The second in a series of 16 blogs answering anticipated (or actual) objections to material set forth in A Way of Escape, i.e., the second in a series of 16 blogs answering anticipated FAQs.

OBJECTION #2 (of 16)

With the best of intentions, the church leader cries out, “Neuroplasticity? Dopamine? Music videos? Whoa! You’re unnecessarily complicating the issue with a lot of peripheral, non-biblical talk. To win the war against the flesh, all a believer needs to do is ‘Let go and let God.’”


Rightly used, such expressions can be helpful. If they are understood to mean letting go of one’s own resources and self-will, and surrendering to God’s truth and power, the idea is scriptural. But this is often not the case. Rather, such expressions often lead to teaching the idea that Christian living is little more than passive submission to God, contrary to all the militant terms and commands for great effort that pervade the New Testament [1].


A “Let go and let God” approach often leads to the Christian kicking back and watching God do battle for him. In the war against the flesh, such a passive approach will always leave the addict wallowing in the porn pit. If the addict is to escape, some measure of pro-active human effort is required. The Way of Escape Battle Plan begins with three (3) such examples:

1. Exercising Spiritual Gifts: How critical that the born-again believer discovers his spiritual gift(s), for they determine his function and purpose in the Body of Christ. A profession of faith, empty of follow-on good works, leaves the too-much-time-on-his-hands believer vulnerable to attacks of the flesh. But this need not be his continuing state. Enemy “incomings” can be greatly reduced by simply identifying his spiritual gifts, and then filling his idle, temptation-filled days with ministries that exercise these gifts. Some measure of human effort is required.

2. The Offending Eye Removed: The believer is to exercise extreme caution concerning those things that he allows to pass before his eyes. All materials that are pornographic in nature must go. Any electronic devices that bring these offensive materials before his eyes must also either go (preferred) or be effectively neutralized. The believer cannot win the war against the flesh if he is unwilling to let go of the devices that the enemy (the flesh) is using to trip him up. Some measure of human effort is again required.

3. Watch and Pray: When believers come to saving faith in Christ, they enter into a heated battle. Like it or not, their profession of faith enlists them as one of God’s soldiers in a battle between the flesh and the Spirit. But take heart, dear reader. There is much that can be done in the way of “watching and praying” to reduce attacks of the flesh (e.g., drop the passivity, avoid predictable attacks, diffuse surprise attacks). The Way of Escape Battle Plan teaches readers how to prevent the flesh from launching many of its attacks. Once more, some measure of human effort is required.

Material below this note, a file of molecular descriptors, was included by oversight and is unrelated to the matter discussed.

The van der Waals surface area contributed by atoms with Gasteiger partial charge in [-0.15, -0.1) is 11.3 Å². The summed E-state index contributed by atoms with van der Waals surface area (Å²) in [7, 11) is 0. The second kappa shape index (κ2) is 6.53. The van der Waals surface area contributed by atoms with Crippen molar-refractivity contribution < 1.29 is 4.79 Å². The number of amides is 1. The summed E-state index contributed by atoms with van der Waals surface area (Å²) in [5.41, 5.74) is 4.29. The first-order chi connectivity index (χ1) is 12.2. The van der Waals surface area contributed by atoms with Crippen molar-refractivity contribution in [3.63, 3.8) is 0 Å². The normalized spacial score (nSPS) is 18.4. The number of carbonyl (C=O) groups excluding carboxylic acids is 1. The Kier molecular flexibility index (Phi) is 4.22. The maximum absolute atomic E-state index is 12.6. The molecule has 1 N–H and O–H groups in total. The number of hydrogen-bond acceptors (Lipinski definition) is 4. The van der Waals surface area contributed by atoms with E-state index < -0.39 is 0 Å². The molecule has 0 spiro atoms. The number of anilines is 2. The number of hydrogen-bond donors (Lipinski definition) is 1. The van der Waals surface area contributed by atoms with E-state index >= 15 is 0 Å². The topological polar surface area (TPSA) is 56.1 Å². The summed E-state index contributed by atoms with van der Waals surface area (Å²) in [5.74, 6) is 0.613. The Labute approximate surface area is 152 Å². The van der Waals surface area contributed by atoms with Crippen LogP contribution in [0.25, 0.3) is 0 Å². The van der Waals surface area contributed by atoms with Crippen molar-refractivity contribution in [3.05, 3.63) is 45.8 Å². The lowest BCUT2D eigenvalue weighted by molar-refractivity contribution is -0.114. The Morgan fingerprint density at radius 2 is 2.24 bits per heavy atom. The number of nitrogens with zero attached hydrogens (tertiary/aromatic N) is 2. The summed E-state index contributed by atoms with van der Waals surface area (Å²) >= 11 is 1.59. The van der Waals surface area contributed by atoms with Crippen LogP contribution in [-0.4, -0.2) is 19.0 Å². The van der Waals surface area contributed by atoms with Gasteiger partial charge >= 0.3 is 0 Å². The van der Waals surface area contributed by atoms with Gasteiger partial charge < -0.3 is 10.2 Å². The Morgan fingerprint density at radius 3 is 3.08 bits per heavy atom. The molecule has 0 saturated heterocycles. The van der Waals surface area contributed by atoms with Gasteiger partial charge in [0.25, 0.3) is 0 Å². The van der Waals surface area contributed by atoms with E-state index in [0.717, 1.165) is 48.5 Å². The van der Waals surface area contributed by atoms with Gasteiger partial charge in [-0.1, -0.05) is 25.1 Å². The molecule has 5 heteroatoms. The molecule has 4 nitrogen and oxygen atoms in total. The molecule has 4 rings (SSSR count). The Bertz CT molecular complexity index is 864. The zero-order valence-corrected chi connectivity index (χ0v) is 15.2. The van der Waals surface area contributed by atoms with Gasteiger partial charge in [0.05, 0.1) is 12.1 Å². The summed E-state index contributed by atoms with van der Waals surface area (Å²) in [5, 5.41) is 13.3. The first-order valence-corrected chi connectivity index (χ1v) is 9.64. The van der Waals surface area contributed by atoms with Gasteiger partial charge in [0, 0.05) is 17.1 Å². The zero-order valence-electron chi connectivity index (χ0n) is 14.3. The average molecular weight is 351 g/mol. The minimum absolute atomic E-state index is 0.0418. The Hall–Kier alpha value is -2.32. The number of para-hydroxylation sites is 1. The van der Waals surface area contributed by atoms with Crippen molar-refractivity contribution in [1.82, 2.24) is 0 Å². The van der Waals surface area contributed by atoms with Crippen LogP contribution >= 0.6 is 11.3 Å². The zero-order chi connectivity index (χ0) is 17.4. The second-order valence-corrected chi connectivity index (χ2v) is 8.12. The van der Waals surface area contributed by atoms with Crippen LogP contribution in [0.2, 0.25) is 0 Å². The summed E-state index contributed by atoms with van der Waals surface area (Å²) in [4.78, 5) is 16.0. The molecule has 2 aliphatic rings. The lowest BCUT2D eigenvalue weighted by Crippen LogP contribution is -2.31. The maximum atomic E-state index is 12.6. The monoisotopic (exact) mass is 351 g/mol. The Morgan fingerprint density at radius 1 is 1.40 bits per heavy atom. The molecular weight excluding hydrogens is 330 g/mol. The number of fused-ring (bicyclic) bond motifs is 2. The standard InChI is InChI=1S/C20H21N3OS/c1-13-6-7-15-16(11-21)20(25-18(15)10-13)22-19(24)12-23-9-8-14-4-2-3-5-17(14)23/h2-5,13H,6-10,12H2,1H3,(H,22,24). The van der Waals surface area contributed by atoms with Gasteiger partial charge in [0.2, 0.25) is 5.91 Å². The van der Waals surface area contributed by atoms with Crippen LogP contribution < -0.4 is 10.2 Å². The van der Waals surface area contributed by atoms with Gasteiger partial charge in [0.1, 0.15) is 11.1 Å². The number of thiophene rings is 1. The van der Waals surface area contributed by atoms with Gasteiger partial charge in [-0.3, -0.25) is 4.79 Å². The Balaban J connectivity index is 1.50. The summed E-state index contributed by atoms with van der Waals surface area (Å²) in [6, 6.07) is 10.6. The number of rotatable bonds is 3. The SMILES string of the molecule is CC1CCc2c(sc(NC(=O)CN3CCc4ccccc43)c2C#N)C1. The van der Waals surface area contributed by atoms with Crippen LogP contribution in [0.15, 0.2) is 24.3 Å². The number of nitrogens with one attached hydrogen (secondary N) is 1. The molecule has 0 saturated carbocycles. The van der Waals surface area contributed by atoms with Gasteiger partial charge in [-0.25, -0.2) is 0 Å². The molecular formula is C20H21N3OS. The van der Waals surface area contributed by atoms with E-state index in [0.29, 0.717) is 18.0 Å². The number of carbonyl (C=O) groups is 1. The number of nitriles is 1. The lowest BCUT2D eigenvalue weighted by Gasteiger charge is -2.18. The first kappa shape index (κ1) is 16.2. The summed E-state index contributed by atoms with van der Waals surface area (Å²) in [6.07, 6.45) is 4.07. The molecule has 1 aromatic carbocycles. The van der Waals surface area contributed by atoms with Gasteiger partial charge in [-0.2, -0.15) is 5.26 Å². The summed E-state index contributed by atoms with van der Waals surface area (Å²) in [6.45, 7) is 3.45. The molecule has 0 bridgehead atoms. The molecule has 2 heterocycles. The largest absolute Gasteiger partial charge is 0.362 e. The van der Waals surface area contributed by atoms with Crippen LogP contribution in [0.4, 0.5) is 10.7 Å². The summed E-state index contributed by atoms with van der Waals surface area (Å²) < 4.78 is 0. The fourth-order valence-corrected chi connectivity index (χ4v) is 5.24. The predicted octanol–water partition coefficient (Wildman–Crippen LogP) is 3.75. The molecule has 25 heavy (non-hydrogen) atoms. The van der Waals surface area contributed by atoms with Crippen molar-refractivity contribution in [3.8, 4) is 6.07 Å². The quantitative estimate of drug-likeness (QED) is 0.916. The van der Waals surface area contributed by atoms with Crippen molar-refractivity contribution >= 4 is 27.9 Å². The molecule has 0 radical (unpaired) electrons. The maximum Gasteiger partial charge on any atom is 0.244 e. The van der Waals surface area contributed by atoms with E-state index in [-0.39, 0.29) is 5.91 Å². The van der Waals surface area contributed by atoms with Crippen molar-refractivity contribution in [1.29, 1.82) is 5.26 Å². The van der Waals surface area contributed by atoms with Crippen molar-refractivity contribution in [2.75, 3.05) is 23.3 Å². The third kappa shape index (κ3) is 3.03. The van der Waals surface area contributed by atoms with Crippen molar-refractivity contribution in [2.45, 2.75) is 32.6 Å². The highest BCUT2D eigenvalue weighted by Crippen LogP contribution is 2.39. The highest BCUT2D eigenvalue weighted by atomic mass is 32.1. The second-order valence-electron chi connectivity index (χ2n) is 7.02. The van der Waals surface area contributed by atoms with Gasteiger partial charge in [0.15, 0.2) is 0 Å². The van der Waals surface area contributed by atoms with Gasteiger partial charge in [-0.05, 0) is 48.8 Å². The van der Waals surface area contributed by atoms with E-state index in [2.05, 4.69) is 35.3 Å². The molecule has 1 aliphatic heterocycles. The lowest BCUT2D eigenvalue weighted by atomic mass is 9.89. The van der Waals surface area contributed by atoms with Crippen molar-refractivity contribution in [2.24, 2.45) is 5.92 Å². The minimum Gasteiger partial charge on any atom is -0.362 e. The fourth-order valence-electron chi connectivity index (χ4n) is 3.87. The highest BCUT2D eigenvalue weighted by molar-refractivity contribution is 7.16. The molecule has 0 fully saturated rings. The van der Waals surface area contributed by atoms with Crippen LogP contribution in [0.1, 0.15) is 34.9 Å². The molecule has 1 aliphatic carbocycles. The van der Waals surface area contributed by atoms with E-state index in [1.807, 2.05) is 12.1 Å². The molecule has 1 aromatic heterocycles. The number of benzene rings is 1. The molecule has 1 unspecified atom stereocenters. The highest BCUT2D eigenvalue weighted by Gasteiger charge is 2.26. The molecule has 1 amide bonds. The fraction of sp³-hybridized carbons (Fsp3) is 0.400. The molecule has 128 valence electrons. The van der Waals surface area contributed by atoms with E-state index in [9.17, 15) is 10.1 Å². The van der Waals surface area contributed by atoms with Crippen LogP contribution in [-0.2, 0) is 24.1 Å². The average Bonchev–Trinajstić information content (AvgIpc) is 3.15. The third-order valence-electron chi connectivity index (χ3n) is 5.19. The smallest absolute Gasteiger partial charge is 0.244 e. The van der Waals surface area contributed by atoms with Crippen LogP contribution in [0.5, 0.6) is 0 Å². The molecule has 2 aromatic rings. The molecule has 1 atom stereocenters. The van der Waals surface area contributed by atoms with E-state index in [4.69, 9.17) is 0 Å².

But even after executing each of these three measures, most believers will still have only passive relationships with the Holy Spirit.

The Way of Escape Battle Plan is all about actively initiating intimate encounters with the Holy Spirit. And not only on Sunday mornings while seated in a church pew. A daily filling of the Spirit. Or even multiple times a day. As often as the sheltering presence of the Spirit is needed in the war against the flesh. The active pursuit of regular relationship intimacy with the Holy Spirit. This is the key to unleashing His inner-working power (Ephesians 3:20) and winning the war against the flesh.


In A Way of Escape, readers learn how to overcome the flesh by stepping up the degree to which they “walk in the Spirit” (Galatians 5:16). They learn how to build a library of Spirit-anointed, flesh-diffusing apps. Apps that are uniquely fitted to them, and their unique Spirit-filling triggers (Ephesians 5:18b-19).

I say then: Walk in the Spirit, and you shall not fulfill the lust of the flesh (Galatians 5:16).

The still-struggling now have another option. The still-struggling now have fresh hope for discovering that long-sought-after way of escape from sin and temptation (I Corinthians 10:13). A way that—because it is wholly Spirit-powered—does not require enlisting the aid of an accountability partner or group. Truly, a game-changer!



1.      MacArthur, J., The MacArthur New Testament Commentary: Galatians, First Printing, Moody Publishers, Chicago, IL, page 153, 1987 (this entire 4-sentence paragraph is lifted word-for-word from MacArthur’s Commentary)